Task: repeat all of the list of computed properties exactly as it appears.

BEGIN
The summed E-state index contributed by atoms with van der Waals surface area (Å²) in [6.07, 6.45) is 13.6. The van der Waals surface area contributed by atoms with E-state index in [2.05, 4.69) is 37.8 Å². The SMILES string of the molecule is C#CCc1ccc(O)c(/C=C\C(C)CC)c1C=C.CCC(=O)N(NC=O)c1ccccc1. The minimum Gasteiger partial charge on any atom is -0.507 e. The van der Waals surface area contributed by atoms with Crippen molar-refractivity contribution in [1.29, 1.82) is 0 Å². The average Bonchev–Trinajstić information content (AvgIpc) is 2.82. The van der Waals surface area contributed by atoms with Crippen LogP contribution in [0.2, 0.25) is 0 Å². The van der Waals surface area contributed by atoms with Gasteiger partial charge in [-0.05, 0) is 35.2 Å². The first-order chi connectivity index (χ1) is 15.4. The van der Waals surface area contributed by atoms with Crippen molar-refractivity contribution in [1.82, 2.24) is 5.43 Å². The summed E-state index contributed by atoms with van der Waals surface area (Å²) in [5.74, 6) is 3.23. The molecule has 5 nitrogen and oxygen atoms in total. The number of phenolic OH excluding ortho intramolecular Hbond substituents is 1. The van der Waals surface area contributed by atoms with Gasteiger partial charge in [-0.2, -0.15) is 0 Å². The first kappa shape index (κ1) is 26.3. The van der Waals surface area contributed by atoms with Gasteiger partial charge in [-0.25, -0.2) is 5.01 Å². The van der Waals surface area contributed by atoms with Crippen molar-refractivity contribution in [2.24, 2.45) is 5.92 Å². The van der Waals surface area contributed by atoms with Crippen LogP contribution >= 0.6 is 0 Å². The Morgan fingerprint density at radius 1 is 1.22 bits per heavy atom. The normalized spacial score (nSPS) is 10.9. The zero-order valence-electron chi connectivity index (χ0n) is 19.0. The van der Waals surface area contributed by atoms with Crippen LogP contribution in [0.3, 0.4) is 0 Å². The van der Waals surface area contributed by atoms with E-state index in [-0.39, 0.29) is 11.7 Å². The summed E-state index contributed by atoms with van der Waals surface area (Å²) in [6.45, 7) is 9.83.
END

The summed E-state index contributed by atoms with van der Waals surface area (Å²) in [6.07, 6.45) is 13.6. The van der Waals surface area contributed by atoms with E-state index in [2.05, 4.69) is 37.8 Å². The SMILES string of the molecule is C#CCc1ccc(O)c(/C=C\C(C)CC)c1C=C.CCC(=O)N(NC=O)c1ccccc1. The minimum Gasteiger partial charge on any atom is -0.507 e. The van der Waals surface area contributed by atoms with Crippen molar-refractivity contribution in [1.29, 1.82) is 0 Å². The average Bonchev–Trinajstić information content (AvgIpc) is 2.82. The van der Waals surface area contributed by atoms with Crippen LogP contribution in [0.2, 0.25) is 0 Å². The van der Waals surface area contributed by atoms with Gasteiger partial charge in [-0.05, 0) is 35.2 Å². The first-order chi connectivity index (χ1) is 15.4. The van der Waals surface area contributed by atoms with Crippen molar-refractivity contribution in [1.82, 2.24) is 5.43 Å². The summed E-state index contributed by atoms with van der Waals surface area (Å²) in [5.74, 6) is 3.23. The molecule has 5 nitrogen and oxygen atoms in total. The number of phenolic OH excluding ortho intramolecular Hbond substituents is 1. The van der Waals surface area contributed by atoms with Gasteiger partial charge in [-0.2, -0.15) is 0 Å². The first kappa shape index (κ1) is 26.3. The van der Waals surface area contributed by atoms with Gasteiger partial charge in [-0.25, -0.2) is 5.01 Å². The van der Waals surface area contributed by atoms with Crippen molar-refractivity contribution in [2.24, 2.45) is 5.92 Å². The van der Waals surface area contributed by atoms with Crippen LogP contribution >= 0.6 is 0 Å². The Morgan fingerprint density at radius 1 is 1.22 bits per heavy atom. The normalized spacial score (nSPS) is 10.9. The zero-order valence-electron chi connectivity index (χ0n) is 19.0. The van der Waals surface area contributed by atoms with Crippen LogP contribution in [0.3, 0.4) is 0 Å². The van der Waals surface area contributed by atoms with E-state index in [-0.39, 0.29) is 11.7 Å². The summed E-state index contributed by atoms with van der Waals surface area (Å²) in [6.45, 7) is 9.83.